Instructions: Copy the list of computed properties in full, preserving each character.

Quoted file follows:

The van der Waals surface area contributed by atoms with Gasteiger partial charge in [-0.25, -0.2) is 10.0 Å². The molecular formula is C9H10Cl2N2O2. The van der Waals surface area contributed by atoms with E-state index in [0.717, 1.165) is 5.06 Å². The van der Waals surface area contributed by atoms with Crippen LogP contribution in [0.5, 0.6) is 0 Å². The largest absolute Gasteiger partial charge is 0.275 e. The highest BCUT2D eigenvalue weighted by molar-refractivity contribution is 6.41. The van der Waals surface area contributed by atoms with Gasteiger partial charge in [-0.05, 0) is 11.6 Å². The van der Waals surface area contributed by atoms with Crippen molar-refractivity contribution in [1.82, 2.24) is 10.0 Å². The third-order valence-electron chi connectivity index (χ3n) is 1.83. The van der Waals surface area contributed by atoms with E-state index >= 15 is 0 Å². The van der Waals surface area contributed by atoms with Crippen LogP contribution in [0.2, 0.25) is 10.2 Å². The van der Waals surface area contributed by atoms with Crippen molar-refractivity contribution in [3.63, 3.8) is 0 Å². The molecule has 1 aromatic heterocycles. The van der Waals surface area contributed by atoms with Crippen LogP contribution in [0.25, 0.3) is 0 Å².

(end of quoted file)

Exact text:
The van der Waals surface area contributed by atoms with Gasteiger partial charge in [-0.25, -0.2) is 10.0 Å². The molecular formula is C9H10Cl2N2O2. The van der Waals surface area contributed by atoms with E-state index in [0.717, 1.165) is 5.06 Å². The van der Waals surface area contributed by atoms with Crippen LogP contribution in [0.5, 0.6) is 0 Å². The largest absolute Gasteiger partial charge is 0.275 e. The highest BCUT2D eigenvalue weighted by molar-refractivity contribution is 6.41. The van der Waals surface area contributed by atoms with Gasteiger partial charge in [-0.05, 0) is 11.6 Å². The van der Waals surface area contributed by atoms with Crippen molar-refractivity contribution in [1.82, 2.24) is 10.0 Å². The third-order valence-electron chi connectivity index (χ3n) is 1.83. The van der Waals surface area contributed by atoms with E-state index >= 15 is 0 Å². The van der Waals surface area contributed by atoms with Crippen LogP contribution in [0.2, 0.25) is 10.2 Å². The van der Waals surface area contributed by atoms with Crippen molar-refractivity contribution in [3.63, 3.8) is 0 Å². The molecule has 1 aromatic heterocycles. The van der Waals surface area contributed by atoms with Crippen LogP contribution in [0.25, 0.3) is 0 Å².